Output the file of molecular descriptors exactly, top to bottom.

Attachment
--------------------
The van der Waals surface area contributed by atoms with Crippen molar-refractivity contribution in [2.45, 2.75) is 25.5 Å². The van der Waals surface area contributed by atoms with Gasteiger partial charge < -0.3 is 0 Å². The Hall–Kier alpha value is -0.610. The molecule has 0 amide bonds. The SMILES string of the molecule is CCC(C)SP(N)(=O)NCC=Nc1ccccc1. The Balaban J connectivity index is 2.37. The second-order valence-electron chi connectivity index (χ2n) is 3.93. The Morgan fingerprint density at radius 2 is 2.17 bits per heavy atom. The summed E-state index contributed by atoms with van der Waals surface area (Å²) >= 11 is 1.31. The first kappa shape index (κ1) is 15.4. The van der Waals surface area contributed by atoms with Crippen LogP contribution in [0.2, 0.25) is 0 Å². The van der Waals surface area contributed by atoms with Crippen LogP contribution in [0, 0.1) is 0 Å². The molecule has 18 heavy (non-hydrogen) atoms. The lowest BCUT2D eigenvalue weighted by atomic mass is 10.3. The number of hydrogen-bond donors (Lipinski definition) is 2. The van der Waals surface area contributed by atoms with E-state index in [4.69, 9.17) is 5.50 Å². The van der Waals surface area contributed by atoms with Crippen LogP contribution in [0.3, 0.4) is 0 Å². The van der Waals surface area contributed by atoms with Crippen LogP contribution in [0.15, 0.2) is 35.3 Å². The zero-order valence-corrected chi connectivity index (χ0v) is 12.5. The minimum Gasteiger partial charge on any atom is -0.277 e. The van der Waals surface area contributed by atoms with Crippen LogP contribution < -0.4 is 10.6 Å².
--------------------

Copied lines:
The van der Waals surface area contributed by atoms with Crippen molar-refractivity contribution in [2.45, 2.75) is 25.5 Å². The van der Waals surface area contributed by atoms with Gasteiger partial charge < -0.3 is 0 Å². The Hall–Kier alpha value is -0.610. The molecule has 0 amide bonds. The SMILES string of the molecule is CCC(C)SP(N)(=O)NCC=Nc1ccccc1. The Balaban J connectivity index is 2.37. The second-order valence-electron chi connectivity index (χ2n) is 3.93. The Morgan fingerprint density at radius 2 is 2.17 bits per heavy atom. The summed E-state index contributed by atoms with van der Waals surface area (Å²) >= 11 is 1.31. The first kappa shape index (κ1) is 15.4. The van der Waals surface area contributed by atoms with Crippen LogP contribution in [0.2, 0.25) is 0 Å². The van der Waals surface area contributed by atoms with Crippen LogP contribution in [0, 0.1) is 0 Å². The molecule has 18 heavy (non-hydrogen) atoms. The lowest BCUT2D eigenvalue weighted by atomic mass is 10.3. The number of hydrogen-bond donors (Lipinski definition) is 2. The van der Waals surface area contributed by atoms with E-state index in [4.69, 9.17) is 5.50 Å². The van der Waals surface area contributed by atoms with Crippen LogP contribution in [0.3, 0.4) is 0 Å². The van der Waals surface area contributed by atoms with Crippen LogP contribution in [0.15, 0.2) is 35.3 Å². The zero-order valence-corrected chi connectivity index (χ0v) is 12.5. The minimum Gasteiger partial charge on any atom is -0.277 e. The van der Waals surface area contributed by atoms with Crippen LogP contribution < -0.4 is 10.6 Å².